Whether you are young, getting older or somewhere in between, staying up to date on immunizations is an important component of your overall health and wellness. Here are five reasons why:
By educating ourselves, asking questions and getting our recommended immunizations, we can keep ourselves and loved ones safe from many preventable diseases.
- Vaccines are safe. Our country has an intense approval process to ensure that all licensed vaccines are safe. Potential side effects are uncommon for most people and are often much less severe than the diseases they prevent. Vaccines contain killed or weakened viruses, making it impossible to get the disease from the vaccine. Instead, the vaccine helps to improve your resistance to a particular disease. Learn more about the approval process and vaccine hesitancy if you have additional questions.
- Vaccines keep you healthy. The Centers for Disease Control and Prevention (CDC) recommends vaccinations throughout different stages in your life to protect you against many infections. When you skip them, you leave yourself open to illnesses such as COVID-19, the flu, shingles, hepatitis B and more.
- Vaccines can be the difference between life and death. Vaccine-preventable diseases have not gone away and can be passed on to people who are not vaccinated against them. These infections can be deadly. Thousands of Americans die every year from vaccine-preventable diseases.
- Vaccines keep you productive. Sickness from the flu or hepatitis A, for example, can cause people to miss several days of school or work.
- Vaccines prevent the spread of diseases to vulnerable people. When you’re sick, your children, grandchildren and older adults in your life may be at greater risk for severe illness or complications. For example, most babies who get whooping cough, which can be deadly, get it from the adults in their lives.
Vaccines: When to Do It and Which Ones to Get?
Recommendations for getting vaccinated depend on your age, gender, health status and family history. Here are some general guidelines and information:
Vaccinations done on time throughout childhood help provide immunity before children are exposed to potentially life-threatening diseases. Routine vaccinations during childhood help prevent 14 diseases. As your child grows, protection from childhood vaccines wears off, and adolescents might need additional vaccines to extend protection, as well as additional vaccines for different infections. If you’re worried about the side effects of any recommended vaccine, be sure to talk to your health care provider.
By staying up to date with vaccines before and during pregnancy, you can pass along immunity that will help protect your baby from certain diseases during the first few months after birth. Vaccines may also protect you from serious illnesses while you are pregnant. For example, rubella, a vaccine-preventable disease, can cause miscarriages and birth defects.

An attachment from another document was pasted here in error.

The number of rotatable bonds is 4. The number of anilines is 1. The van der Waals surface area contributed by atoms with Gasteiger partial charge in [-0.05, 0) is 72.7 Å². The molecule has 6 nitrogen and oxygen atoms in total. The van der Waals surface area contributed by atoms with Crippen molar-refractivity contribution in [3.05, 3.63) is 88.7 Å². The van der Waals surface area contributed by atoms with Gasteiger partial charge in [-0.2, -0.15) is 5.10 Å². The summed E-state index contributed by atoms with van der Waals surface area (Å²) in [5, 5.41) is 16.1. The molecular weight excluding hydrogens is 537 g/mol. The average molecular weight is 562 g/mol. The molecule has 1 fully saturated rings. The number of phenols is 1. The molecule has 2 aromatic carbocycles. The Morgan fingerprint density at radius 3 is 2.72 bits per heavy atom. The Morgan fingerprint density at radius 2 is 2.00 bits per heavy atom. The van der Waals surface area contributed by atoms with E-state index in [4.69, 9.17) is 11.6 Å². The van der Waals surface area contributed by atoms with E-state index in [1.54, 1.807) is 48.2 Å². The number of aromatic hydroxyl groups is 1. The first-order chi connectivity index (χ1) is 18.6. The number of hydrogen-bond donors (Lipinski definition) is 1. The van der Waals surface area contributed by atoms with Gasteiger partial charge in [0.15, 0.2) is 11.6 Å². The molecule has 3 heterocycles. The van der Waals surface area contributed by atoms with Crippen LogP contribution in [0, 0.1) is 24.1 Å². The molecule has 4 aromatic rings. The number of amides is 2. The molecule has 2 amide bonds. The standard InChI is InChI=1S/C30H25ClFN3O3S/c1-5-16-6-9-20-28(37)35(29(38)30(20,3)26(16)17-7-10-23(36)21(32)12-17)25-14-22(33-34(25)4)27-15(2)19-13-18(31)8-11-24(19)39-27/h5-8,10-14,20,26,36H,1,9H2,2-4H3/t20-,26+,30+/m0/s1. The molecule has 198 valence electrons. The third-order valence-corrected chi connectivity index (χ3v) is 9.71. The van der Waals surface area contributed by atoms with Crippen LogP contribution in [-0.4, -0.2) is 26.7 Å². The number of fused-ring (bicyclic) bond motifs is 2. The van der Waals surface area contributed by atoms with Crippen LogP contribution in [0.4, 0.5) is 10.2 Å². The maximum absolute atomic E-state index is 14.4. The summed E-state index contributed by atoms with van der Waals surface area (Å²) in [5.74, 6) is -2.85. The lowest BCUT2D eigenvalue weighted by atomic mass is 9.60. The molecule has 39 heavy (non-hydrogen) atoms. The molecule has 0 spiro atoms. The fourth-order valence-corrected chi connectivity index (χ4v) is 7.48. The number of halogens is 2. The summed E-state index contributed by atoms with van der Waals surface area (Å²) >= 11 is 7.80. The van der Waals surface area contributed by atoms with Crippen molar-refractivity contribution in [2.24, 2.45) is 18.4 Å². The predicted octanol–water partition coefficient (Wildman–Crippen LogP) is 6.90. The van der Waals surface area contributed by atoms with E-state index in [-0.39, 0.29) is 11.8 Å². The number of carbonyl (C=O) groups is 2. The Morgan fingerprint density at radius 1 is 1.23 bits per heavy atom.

Every year, thousands of adults experience serious health problems and even die from diseases that could be prevented by vaccines. Thousands more miss work, become ill and take on medical expenses from vaccine-preventable illnesses. Here is a general list of important vaccines to consider:
- Influenza – because influenza viruses are constantly changing, this vaccine is recommended every year for every age group, especially those at high risk for serious flu complications
- Shingles – this vaccine is recommended for healthy adults 50 years and older
- Hepatitis A and B
- Measles, mumps and rubella
- Tetanus, diphtheria (TD)– the TD vaccine is recommended every 10 years
- Human papillomavirus (HPV)
- Streptococcus pneumococcal pneumonia – this is recommended for adults 65 years and older, as well as for some adults younger than 65 with certain conditions
- Pertussis (whooping cough)
Certain vaccines are recommended based on your age, occupation or if you have certain health conditions such as asthma, diabetes or heart disease. Learn more about the vaccines and which ones are recommended for you on the Department of Veterans Affairs (VA) Vaccines and Immunization page.
Questions About Vaccines and Medications Received While Serving
Some Veterans have raised concerns about certain vaccines and medications they received while serving in the military, including vaccines such as anthrax and smallpox, as well as medications such as mefloquine. If you are concerned about long-term side effects from vaccinations or medications during your military service, talk to your health care provider or contact your local VA Environmental Health Coordinator to help you get more information.
- The CDC offers immunization schedules based on age that can be printed and shared with your health care provider.
- My HealtheVet offers a way for you to sign in to your VA health records and view your vaccine list if you use VA health care system.
- Get answers to your COVID-19 vaccine questions, as well as information on how to receive one through VA here.
By educating ourselves, asking questions and getting our recommended immunizations, we can keep ourselves and loved ones safe from many preventable diseases. If you have questions or concerns about your vaccination status or vaccines in general, reach out to a trusted health care provider.